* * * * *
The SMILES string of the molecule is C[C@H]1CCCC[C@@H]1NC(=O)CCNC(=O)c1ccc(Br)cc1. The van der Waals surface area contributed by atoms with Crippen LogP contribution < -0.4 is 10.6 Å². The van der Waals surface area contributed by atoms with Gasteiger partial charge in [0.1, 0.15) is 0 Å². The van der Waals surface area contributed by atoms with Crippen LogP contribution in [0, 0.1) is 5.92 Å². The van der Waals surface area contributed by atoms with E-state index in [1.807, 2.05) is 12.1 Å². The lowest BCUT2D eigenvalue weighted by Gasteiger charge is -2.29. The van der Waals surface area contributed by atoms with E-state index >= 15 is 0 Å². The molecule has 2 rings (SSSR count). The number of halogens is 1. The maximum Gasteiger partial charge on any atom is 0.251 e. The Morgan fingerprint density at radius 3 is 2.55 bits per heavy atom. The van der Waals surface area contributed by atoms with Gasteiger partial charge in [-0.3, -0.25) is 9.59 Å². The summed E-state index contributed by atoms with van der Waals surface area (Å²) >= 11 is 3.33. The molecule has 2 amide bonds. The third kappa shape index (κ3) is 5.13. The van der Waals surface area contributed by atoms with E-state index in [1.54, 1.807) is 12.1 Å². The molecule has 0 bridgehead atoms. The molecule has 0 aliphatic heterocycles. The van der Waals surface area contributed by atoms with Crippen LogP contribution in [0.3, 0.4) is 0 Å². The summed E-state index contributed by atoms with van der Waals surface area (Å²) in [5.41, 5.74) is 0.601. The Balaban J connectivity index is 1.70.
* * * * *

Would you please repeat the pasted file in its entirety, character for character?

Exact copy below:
The SMILES string of the molecule is C[C@H]1CCCC[C@@H]1NC(=O)CCNC(=O)c1ccc(Br)cc1. The van der Waals surface area contributed by atoms with Crippen LogP contribution < -0.4 is 10.6 Å². The van der Waals surface area contributed by atoms with Gasteiger partial charge in [0.1, 0.15) is 0 Å². The van der Waals surface area contributed by atoms with Crippen LogP contribution in [0, 0.1) is 5.92 Å². The van der Waals surface area contributed by atoms with E-state index in [1.807, 2.05) is 12.1 Å². The lowest BCUT2D eigenvalue weighted by Gasteiger charge is -2.29. The van der Waals surface area contributed by atoms with E-state index >= 15 is 0 Å². The molecule has 2 rings (SSSR count). The number of halogens is 1. The maximum Gasteiger partial charge on any atom is 0.251 e. The Morgan fingerprint density at radius 3 is 2.55 bits per heavy atom. The van der Waals surface area contributed by atoms with Gasteiger partial charge in [-0.3, -0.25) is 9.59 Å². The summed E-state index contributed by atoms with van der Waals surface area (Å²) >= 11 is 3.33. The molecule has 2 amide bonds. The third kappa shape index (κ3) is 5.13. The van der Waals surface area contributed by atoms with E-state index in [1.54, 1.807) is 12.1 Å². The molecule has 0 bridgehead atoms. The molecule has 0 aliphatic heterocycles. The van der Waals surface area contributed by atoms with Crippen LogP contribution in [0.3, 0.4) is 0 Å². The summed E-state index contributed by atoms with van der Waals surface area (Å²) in [5.41, 5.74) is 0.601. The Balaban J connectivity index is 1.70.